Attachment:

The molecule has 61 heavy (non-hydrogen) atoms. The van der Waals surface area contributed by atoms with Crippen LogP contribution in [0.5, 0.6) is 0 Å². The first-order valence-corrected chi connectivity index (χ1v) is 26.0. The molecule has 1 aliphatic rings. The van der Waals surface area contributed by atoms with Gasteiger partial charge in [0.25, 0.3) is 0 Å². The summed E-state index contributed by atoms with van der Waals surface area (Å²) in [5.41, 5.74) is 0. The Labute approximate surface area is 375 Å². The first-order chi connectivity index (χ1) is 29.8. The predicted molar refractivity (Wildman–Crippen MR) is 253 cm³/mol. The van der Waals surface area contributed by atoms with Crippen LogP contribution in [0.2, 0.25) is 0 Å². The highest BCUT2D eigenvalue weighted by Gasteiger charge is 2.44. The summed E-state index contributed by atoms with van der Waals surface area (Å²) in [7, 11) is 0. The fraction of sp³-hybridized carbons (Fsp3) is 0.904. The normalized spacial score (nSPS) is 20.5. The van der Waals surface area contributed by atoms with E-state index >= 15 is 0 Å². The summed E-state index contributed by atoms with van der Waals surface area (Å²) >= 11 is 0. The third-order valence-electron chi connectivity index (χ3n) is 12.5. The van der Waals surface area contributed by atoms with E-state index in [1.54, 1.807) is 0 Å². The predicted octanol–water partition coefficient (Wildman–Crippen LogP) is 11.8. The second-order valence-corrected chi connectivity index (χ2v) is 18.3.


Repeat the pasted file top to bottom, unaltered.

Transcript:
The molecule has 61 heavy (non-hydrogen) atoms. The van der Waals surface area contributed by atoms with Crippen LogP contribution in [0.5, 0.6) is 0 Å². The first-order valence-corrected chi connectivity index (χ1v) is 26.0. The molecule has 1 aliphatic rings. The van der Waals surface area contributed by atoms with Gasteiger partial charge in [0.25, 0.3) is 0 Å². The summed E-state index contributed by atoms with van der Waals surface area (Å²) in [5.41, 5.74) is 0. The Labute approximate surface area is 375 Å². The first-order chi connectivity index (χ1) is 29.8. The predicted molar refractivity (Wildman–Crippen MR) is 253 cm³/mol. The van der Waals surface area contributed by atoms with Crippen LogP contribution in [0.2, 0.25) is 0 Å². The highest BCUT2D eigenvalue weighted by Gasteiger charge is 2.44. The summed E-state index contributed by atoms with van der Waals surface area (Å²) in [7, 11) is 0. The fraction of sp³-hybridized carbons (Fsp3) is 0.904. The normalized spacial score (nSPS) is 20.5. The van der Waals surface area contributed by atoms with E-state index >= 15 is 0 Å². The summed E-state index contributed by atoms with van der Waals surface area (Å²) >= 11 is 0. The third-order valence-electron chi connectivity index (χ3n) is 12.5. The van der Waals surface area contributed by atoms with E-state index in [1.54, 1.807) is 0 Å². The predicted octanol–water partition coefficient (Wildman–Crippen LogP) is 11.8. The second-order valence-corrected chi connectivity index (χ2v) is 18.3.